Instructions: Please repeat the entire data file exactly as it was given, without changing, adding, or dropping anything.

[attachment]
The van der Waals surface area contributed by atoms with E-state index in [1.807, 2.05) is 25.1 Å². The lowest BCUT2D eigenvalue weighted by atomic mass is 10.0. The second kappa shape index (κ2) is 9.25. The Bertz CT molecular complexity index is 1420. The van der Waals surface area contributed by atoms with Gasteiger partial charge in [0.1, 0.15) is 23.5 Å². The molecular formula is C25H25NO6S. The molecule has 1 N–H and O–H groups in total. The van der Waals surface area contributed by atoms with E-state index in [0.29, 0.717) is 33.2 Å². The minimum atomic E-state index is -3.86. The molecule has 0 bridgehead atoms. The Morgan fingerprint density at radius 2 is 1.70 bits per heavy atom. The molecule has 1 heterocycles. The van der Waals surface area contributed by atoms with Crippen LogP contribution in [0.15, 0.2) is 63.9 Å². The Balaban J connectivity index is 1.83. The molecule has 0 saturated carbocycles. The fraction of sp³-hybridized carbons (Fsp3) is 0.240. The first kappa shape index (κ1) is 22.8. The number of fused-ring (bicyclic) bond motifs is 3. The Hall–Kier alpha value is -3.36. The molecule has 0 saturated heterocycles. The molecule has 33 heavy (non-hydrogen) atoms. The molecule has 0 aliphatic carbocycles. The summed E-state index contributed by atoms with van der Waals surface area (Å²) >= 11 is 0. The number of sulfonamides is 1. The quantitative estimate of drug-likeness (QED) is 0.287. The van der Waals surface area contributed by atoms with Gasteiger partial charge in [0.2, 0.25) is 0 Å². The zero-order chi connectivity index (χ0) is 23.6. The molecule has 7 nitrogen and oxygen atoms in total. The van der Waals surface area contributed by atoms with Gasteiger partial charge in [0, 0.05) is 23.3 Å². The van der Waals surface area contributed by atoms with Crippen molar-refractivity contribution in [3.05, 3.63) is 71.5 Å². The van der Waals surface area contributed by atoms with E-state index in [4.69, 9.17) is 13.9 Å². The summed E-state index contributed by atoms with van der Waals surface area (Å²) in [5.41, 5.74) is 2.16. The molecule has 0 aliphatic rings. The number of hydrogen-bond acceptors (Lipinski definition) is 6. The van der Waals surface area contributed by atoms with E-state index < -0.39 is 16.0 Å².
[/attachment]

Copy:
The van der Waals surface area contributed by atoms with E-state index in [1.807, 2.05) is 25.1 Å². The lowest BCUT2D eigenvalue weighted by atomic mass is 10.0. The second kappa shape index (κ2) is 9.25. The Bertz CT molecular complexity index is 1420. The van der Waals surface area contributed by atoms with Gasteiger partial charge in [0.1, 0.15) is 23.5 Å². The molecular formula is C25H25NO6S. The molecule has 1 N–H and O–H groups in total. The van der Waals surface area contributed by atoms with E-state index in [0.29, 0.717) is 33.2 Å². The minimum atomic E-state index is -3.86. The molecule has 0 bridgehead atoms. The Morgan fingerprint density at radius 2 is 1.70 bits per heavy atom. The molecule has 1 heterocycles. The van der Waals surface area contributed by atoms with Crippen LogP contribution in [0.15, 0.2) is 63.9 Å². The Balaban J connectivity index is 1.83. The molecule has 0 saturated carbocycles. The fraction of sp³-hybridized carbons (Fsp3) is 0.240. The first kappa shape index (κ1) is 22.8. The number of fused-ring (bicyclic) bond motifs is 3. The Hall–Kier alpha value is -3.36. The molecule has 0 saturated heterocycles. The molecule has 33 heavy (non-hydrogen) atoms. The molecule has 0 aliphatic carbocycles. The summed E-state index contributed by atoms with van der Waals surface area (Å²) >= 11 is 0. The number of sulfonamides is 1. The quantitative estimate of drug-likeness (QED) is 0.287. The van der Waals surface area contributed by atoms with Gasteiger partial charge in [0.2, 0.25) is 0 Å². The zero-order chi connectivity index (χ0) is 23.6. The molecule has 7 nitrogen and oxygen atoms in total. The van der Waals surface area contributed by atoms with Gasteiger partial charge in [0, 0.05) is 23.3 Å². The van der Waals surface area contributed by atoms with Crippen molar-refractivity contribution in [3.05, 3.63) is 71.5 Å². The van der Waals surface area contributed by atoms with E-state index in [4.69, 9.17) is 13.9 Å². The summed E-state index contributed by atoms with van der Waals surface area (Å²) in [5.41, 5.74) is 2.16. The molecule has 0 aliphatic rings. The number of hydrogen-bond acceptors (Lipinski definition) is 6. The van der Waals surface area contributed by atoms with E-state index < -0.39 is 16.0 Å².